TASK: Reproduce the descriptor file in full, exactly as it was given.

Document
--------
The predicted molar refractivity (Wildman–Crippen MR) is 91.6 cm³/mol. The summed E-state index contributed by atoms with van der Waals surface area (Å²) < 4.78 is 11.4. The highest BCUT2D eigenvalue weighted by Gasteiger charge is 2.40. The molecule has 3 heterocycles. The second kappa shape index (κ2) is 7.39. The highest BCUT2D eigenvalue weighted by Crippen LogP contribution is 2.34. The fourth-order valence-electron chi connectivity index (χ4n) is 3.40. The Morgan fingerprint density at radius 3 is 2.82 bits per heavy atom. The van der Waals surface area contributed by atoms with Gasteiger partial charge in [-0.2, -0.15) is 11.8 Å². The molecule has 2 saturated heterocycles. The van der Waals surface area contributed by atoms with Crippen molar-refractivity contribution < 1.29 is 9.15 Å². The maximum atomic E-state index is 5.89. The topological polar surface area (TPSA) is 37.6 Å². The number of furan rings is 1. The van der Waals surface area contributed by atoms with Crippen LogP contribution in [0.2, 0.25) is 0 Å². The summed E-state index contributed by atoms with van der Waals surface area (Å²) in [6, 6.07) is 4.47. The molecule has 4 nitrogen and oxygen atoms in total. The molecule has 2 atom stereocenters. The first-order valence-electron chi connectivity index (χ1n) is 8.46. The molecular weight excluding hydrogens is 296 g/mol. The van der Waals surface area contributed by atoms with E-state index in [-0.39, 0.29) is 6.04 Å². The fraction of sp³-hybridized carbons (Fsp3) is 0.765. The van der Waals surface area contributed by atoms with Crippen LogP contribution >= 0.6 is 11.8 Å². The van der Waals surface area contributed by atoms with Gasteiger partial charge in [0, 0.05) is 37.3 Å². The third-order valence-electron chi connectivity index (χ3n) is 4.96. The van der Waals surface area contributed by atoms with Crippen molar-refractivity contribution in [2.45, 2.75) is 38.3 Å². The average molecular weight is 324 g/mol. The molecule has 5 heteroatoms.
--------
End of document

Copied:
The predicted molar refractivity (Wildman–Crippen MR) is 91.6 cm³/mol. The summed E-state index contributed by atoms with van der Waals surface area (Å²) < 4.78 is 11.4. The highest BCUT2D eigenvalue weighted by Gasteiger charge is 2.40. The molecule has 3 heterocycles. The second kappa shape index (κ2) is 7.39. The highest BCUT2D eigenvalue weighted by Crippen LogP contribution is 2.34. The fourth-order valence-electron chi connectivity index (χ4n) is 3.40. The Morgan fingerprint density at radius 3 is 2.82 bits per heavy atom. The van der Waals surface area contributed by atoms with Gasteiger partial charge in [-0.2, -0.15) is 11.8 Å². The molecule has 2 saturated heterocycles. The van der Waals surface area contributed by atoms with Crippen molar-refractivity contribution < 1.29 is 9.15 Å². The maximum atomic E-state index is 5.89. The topological polar surface area (TPSA) is 37.6 Å². The number of furan rings is 1. The van der Waals surface area contributed by atoms with Crippen LogP contribution in [0.2, 0.25) is 0 Å². The summed E-state index contributed by atoms with van der Waals surface area (Å²) in [6, 6.07) is 4.47. The molecule has 4 nitrogen and oxygen atoms in total. The molecule has 2 atom stereocenters. The first-order valence-electron chi connectivity index (χ1n) is 8.46. The molecular weight excluding hydrogens is 296 g/mol. The van der Waals surface area contributed by atoms with E-state index in [-0.39, 0.29) is 6.04 Å². The fraction of sp³-hybridized carbons (Fsp3) is 0.765. The van der Waals surface area contributed by atoms with Crippen LogP contribution >= 0.6 is 11.8 Å². The van der Waals surface area contributed by atoms with Gasteiger partial charge in [0, 0.05) is 37.3 Å². The third-order valence-electron chi connectivity index (χ3n) is 4.96. The van der Waals surface area contributed by atoms with Crippen molar-refractivity contribution in [2.45, 2.75) is 38.3 Å². The average molecular weight is 324 g/mol. The molecule has 5 heteroatoms.